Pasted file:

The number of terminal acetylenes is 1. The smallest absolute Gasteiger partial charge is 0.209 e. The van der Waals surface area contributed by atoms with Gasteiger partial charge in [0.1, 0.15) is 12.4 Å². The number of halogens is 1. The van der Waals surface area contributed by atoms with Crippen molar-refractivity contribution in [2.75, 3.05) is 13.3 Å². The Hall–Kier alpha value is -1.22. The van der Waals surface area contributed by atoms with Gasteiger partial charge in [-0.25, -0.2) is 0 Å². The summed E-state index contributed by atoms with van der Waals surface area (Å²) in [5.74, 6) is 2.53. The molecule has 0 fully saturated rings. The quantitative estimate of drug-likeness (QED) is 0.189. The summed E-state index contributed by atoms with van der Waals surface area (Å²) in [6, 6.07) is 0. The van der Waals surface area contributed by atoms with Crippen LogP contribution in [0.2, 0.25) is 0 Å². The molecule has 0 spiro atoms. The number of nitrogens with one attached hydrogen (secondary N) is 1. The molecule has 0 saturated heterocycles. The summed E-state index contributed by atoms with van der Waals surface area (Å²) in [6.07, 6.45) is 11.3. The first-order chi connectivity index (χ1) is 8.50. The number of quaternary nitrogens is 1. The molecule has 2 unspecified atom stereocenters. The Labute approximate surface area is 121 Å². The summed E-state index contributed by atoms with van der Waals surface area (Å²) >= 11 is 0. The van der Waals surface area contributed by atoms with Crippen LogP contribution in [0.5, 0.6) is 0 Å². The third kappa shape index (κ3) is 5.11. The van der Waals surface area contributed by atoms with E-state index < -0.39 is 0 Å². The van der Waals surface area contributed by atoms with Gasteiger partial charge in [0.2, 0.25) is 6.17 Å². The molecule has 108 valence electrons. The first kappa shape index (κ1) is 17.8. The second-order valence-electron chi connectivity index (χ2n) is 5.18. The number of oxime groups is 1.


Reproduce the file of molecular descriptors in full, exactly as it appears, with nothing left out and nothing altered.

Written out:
The number of terminal acetylenes is 1. The smallest absolute Gasteiger partial charge is 0.209 e. The van der Waals surface area contributed by atoms with Gasteiger partial charge in [0.1, 0.15) is 12.4 Å². The number of halogens is 1. The van der Waals surface area contributed by atoms with Crippen molar-refractivity contribution in [2.75, 3.05) is 13.3 Å². The Hall–Kier alpha value is -1.22. The van der Waals surface area contributed by atoms with Gasteiger partial charge in [-0.25, -0.2) is 0 Å². The summed E-state index contributed by atoms with van der Waals surface area (Å²) in [5.74, 6) is 2.53. The molecule has 0 fully saturated rings. The quantitative estimate of drug-likeness (QED) is 0.189. The summed E-state index contributed by atoms with van der Waals surface area (Å²) in [6, 6.07) is 0. The van der Waals surface area contributed by atoms with Crippen LogP contribution in [0.2, 0.25) is 0 Å². The molecule has 0 spiro atoms. The number of nitrogens with one attached hydrogen (secondary N) is 1. The molecule has 0 saturated heterocycles. The summed E-state index contributed by atoms with van der Waals surface area (Å²) in [6.07, 6.45) is 11.3. The first-order chi connectivity index (χ1) is 8.50. The number of quaternary nitrogens is 1. The molecule has 2 unspecified atom stereocenters. The Labute approximate surface area is 121 Å². The summed E-state index contributed by atoms with van der Waals surface area (Å²) >= 11 is 0. The van der Waals surface area contributed by atoms with Crippen LogP contribution in [0.5, 0.6) is 0 Å². The third kappa shape index (κ3) is 5.11. The van der Waals surface area contributed by atoms with E-state index < -0.39 is 0 Å². The van der Waals surface area contributed by atoms with Gasteiger partial charge in [0.2, 0.25) is 6.17 Å². The molecule has 108 valence electrons. The first kappa shape index (κ1) is 17.8. The second-order valence-electron chi connectivity index (χ2n) is 5.18. The number of oxime groups is 1.